AfCFTA, legal experts

By Innocent Anaba

Legal experts have assured that the commencement of Africa Continental Free Trade Agreement, AfCFTA, in January 2021, would boost the economies of member nations.

They gave the assurance at a webinar by the Alliance Law Firm, Lagos on leveraging international trade law for the recovery of the global economy during the post-COVID-19.

Participants at the webinar include keynote speaker, President of Afreximbank, Professor Benedict Oramah; Director of Agriculture and Commodities Division, World Trade Organisation, Edwini Kessie; Partner, King and Spalding LLP, Mr. Daniel Crosby; Director of Legal Services, African Export-Import Bank, Ms. Samallie Kiyingi, and the immediate past Registrar, UNIRMCT, Dr. Olufemi Elias.

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Chairman, Nigerian Bar Association Section on Business Law, NBA-SBL, Mr. Seni Adio(SAN); Chairman, International Trade Law Committee and Managing Partner, Alliance law firm, Uche Val Obi(SAN) and the Principal Partner, Folashade Alli and Associates, Mrs Folashade Alli moderated the event.

Oramah, in his address, explained that in the absence of international cooperation towards a shared growth and prosperity at the world level, Africa has to take her destiny in her own hands via AfCFTA.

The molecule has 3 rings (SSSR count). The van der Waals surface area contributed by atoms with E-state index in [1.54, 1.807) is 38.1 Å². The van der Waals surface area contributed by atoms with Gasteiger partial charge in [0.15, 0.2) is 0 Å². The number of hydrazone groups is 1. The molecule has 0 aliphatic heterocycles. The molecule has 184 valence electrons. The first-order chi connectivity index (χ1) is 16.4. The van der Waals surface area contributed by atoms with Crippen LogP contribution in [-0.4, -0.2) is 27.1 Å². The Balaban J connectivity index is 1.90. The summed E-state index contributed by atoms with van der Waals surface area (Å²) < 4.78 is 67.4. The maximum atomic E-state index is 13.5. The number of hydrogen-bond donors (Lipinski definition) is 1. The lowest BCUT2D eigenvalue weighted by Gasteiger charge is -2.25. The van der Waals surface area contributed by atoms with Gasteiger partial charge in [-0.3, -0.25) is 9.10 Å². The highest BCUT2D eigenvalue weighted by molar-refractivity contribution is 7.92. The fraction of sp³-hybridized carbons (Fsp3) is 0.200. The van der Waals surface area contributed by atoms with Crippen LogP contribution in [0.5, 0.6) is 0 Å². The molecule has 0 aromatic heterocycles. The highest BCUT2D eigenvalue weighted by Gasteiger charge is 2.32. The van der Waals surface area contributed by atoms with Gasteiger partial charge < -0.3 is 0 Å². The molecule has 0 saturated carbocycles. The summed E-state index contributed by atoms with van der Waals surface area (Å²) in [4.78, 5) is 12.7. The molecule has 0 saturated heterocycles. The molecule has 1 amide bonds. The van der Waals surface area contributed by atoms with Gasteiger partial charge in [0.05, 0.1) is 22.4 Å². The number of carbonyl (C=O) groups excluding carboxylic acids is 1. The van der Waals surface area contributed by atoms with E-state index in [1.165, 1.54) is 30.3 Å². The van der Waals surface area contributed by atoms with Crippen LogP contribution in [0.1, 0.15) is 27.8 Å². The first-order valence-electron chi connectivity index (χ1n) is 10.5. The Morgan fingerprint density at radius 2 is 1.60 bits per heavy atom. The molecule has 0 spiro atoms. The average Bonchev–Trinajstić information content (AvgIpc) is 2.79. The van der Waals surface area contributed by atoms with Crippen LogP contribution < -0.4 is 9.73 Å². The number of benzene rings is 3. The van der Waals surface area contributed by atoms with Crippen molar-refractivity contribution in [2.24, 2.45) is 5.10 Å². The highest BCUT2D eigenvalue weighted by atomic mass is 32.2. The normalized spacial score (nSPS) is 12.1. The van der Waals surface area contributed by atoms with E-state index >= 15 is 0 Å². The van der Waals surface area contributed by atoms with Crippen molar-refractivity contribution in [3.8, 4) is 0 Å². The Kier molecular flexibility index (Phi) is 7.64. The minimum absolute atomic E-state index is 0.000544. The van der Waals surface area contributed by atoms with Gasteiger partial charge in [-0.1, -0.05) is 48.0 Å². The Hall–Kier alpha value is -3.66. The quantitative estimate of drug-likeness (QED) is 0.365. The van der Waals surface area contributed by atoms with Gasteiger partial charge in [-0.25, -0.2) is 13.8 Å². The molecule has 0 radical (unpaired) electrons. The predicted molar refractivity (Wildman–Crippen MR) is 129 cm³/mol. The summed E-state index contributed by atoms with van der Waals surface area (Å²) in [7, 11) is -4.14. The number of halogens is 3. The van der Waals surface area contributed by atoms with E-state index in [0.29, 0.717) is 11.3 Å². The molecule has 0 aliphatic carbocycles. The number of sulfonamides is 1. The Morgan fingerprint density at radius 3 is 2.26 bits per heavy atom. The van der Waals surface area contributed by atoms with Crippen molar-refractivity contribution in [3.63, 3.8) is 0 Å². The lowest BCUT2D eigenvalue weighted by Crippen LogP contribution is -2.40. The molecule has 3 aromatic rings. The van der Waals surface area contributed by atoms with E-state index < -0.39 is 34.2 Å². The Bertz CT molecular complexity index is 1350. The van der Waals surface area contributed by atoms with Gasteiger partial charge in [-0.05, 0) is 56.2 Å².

“Thank God our leaders have risen to the challenge. The AfCFTA provides that alternative. The journey for a rich Africa has already begun with the signing of AfCFTA,” he said and lamented that the emergence of COVID-19 had caused the shift of the commencement of the agreement from July 2020 to January 2021.

He stressed that AfCFTA is expected to boost inter-Africa trade and charged lawyers to advise governments and stakeholders on the essential elements of the agreement.

Speaking on how Nigeria could use the emergence of COVID-19 to address its challenges, the organiser, Obi (SAN), noted that the country hesitated in signing the agreement on the excuse that it wanted to carry all stakeholders along.

He maintained that it was never in contest that AfCFTA was a very relevant continental pact meant for the economic growth of member states.

According to him, the closure of land borders by Nigeria in October 2019 to curb smuggling aggravated the situation, adding: “This is because it was coming on the heels of the pressure to sign the AfCFTA  pact.”


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